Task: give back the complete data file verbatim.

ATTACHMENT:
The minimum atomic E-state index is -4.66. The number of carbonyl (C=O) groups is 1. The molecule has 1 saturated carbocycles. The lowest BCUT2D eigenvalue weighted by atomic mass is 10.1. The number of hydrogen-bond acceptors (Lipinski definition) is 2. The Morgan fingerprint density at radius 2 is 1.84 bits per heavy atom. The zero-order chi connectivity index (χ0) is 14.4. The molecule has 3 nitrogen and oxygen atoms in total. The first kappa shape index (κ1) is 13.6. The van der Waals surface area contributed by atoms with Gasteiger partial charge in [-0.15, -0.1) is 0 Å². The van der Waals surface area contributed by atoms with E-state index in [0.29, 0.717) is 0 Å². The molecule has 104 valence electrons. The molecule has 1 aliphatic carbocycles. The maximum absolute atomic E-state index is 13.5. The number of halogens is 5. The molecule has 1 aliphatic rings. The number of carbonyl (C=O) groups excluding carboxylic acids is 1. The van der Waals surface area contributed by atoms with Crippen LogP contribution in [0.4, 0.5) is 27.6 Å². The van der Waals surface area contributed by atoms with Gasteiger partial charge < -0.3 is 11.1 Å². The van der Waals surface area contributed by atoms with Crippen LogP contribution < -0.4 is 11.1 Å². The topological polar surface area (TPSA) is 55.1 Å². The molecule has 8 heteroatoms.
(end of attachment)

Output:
The minimum atomic E-state index is -4.66. The number of carbonyl (C=O) groups is 1. The molecule has 1 saturated carbocycles. The lowest BCUT2D eigenvalue weighted by atomic mass is 10.1. The number of hydrogen-bond acceptors (Lipinski definition) is 2. The Morgan fingerprint density at radius 2 is 1.84 bits per heavy atom. The zero-order chi connectivity index (χ0) is 14.4. The molecule has 3 nitrogen and oxygen atoms in total. The first kappa shape index (κ1) is 13.6. The van der Waals surface area contributed by atoms with Gasteiger partial charge in [-0.15, -0.1) is 0 Å². The van der Waals surface area contributed by atoms with E-state index in [0.29, 0.717) is 0 Å². The molecule has 104 valence electrons. The molecule has 1 aliphatic carbocycles. The maximum absolute atomic E-state index is 13.5. The number of halogens is 5. The molecule has 1 aliphatic rings. The number of carbonyl (C=O) groups excluding carboxylic acids is 1. The van der Waals surface area contributed by atoms with Crippen LogP contribution in [0.4, 0.5) is 27.6 Å². The van der Waals surface area contributed by atoms with Gasteiger partial charge < -0.3 is 11.1 Å². The van der Waals surface area contributed by atoms with Crippen LogP contribution < -0.4 is 11.1 Å². The topological polar surface area (TPSA) is 55.1 Å². The molecule has 8 heteroatoms.